A reduction in column packing particle diameter (dp) will increase the column plate number inversely to the change in particle diameter. This, then, will allow you to use a shorter column for the same plate number. Take the example above for a 150-mm-long column packed with 5-µm dp particles. If we change to 3-µm particles, this will increase the plate number by 5/3 = 1.67-fold. For a constant plate number, we can reduce the column length by the same factor: (150 mm/1.67) = 90 mm. Because 90-mm columns aren’t commonly available, we’d round this length to 100 mm. This tells us that the 100-mm column packed with 3-µm dp particles would have approximately the same plate number as the 150-mm, 5-µm column. But because the length has been reduced by one-third, isocratic retention times would be reduced by one-third also, as would the method run time, so we’d save one-third of the solvent costs. In this example, the smaller particles will increase the pressure by (5/3)2 = 2.8-fold and the shorter length will reduce the pressure by 100/150 = 0.67-fold, resulting in an overall pressure increase of (2.8 × 0.67) = 1.8-fold. Many methods operate at pressures where this increase would still be within the instrument’s pressure capabilities. You could lower the flow rate to reduce the pressure; this would increase the retention times, but would not change the amount of solvent used per run. For example, reducing the flow rate 1.8-fold would mean operating at (2.0 mL/min /1.8) = 1.1 mL/min. A flow rate of 1.1 mL/min with a 100 mm column would give retention times of (0.67 × 1.8) = 1.2-fold larger than the original method, or a 20% increase in run time. An alternative would be to run at 1.5 mL/min for the same retention times and run time, but a 30% increase in pressure, which perhaps would be more acceptable. As discussed below, flow-rate changes beyond those used to generate constant linear velocity are appropriate for isocratic methods, but not for gradient methods without additional method adjustments.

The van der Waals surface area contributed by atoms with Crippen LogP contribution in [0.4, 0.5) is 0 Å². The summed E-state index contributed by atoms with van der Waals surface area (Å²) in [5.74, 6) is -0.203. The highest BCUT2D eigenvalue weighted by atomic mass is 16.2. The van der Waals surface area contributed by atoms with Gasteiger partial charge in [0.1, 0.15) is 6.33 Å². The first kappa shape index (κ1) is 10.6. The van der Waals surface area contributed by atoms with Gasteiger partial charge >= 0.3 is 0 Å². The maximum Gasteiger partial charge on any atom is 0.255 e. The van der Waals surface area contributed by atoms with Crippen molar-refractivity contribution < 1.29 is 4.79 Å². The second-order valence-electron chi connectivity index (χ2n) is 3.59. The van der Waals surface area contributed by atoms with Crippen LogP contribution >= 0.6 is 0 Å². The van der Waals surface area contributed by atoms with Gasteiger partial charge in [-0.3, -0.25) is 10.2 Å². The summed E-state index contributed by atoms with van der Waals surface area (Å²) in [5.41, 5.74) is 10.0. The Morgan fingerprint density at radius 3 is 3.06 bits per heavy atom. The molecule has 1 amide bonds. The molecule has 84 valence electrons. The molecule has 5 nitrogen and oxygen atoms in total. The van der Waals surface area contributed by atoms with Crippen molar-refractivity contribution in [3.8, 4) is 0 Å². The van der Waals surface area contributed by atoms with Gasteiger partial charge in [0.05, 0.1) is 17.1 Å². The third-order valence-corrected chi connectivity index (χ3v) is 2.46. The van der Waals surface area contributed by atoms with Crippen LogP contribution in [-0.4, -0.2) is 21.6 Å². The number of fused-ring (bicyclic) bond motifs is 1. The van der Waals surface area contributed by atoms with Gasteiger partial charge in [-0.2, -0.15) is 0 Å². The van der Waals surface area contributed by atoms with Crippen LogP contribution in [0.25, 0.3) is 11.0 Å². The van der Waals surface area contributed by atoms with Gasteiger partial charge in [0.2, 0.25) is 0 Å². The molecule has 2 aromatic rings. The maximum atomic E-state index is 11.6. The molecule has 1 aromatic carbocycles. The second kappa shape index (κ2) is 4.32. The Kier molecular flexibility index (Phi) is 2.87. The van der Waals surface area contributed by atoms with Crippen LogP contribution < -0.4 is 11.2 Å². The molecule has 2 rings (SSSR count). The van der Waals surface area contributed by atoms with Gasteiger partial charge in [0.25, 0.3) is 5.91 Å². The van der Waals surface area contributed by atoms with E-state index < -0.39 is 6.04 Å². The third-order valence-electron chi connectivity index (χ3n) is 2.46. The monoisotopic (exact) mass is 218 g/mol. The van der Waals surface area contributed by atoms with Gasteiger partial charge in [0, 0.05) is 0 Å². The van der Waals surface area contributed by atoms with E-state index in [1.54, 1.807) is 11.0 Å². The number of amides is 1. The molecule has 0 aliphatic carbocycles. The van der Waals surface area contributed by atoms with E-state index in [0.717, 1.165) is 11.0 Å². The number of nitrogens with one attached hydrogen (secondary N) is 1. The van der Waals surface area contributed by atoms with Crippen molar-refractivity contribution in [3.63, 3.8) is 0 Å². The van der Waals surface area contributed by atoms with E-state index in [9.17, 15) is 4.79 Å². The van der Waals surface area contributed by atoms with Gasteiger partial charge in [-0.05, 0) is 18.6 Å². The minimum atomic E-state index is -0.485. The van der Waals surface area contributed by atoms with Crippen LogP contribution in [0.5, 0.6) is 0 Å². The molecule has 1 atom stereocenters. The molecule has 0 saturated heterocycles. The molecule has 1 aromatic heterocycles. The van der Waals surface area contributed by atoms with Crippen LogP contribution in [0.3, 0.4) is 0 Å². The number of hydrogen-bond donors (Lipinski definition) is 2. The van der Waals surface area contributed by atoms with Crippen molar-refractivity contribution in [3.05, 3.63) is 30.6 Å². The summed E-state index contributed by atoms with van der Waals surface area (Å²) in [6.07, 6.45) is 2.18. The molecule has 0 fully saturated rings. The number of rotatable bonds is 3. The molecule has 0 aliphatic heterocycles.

Column Length and Diameter Plus Particle Size


By combining a change in column diameter with a change in the length and particle size, we can further reduce solvent consumption. Let’s consider that the original isocratic method used a 150 mm × 4.6 mm, 5-µm dp column operated at 2 mL/min and a run time of 10 min. This would use (2 mL/min × 10 min) = 20 mL of solvent per run. Reducing the column diameter to 2.1 mm was compensated for by reducing the flow rate to 0.4 mL/min for a solvent volume of (0.4 mL/min × 10 min) = 4 mL of solvent per run. If we combine this diameter change with the length and particle size change to a 100-mm, 3-µm column, we saw that this would reduce run times by 0.67. This would also reduce the total solvent used per run to (4 mL × 0.67) = 2.7 mL/run. We now would be using (2.7/20) ≈ 15% of the original solvent. I’ll leave you to calculate the change in pressure for this new condition.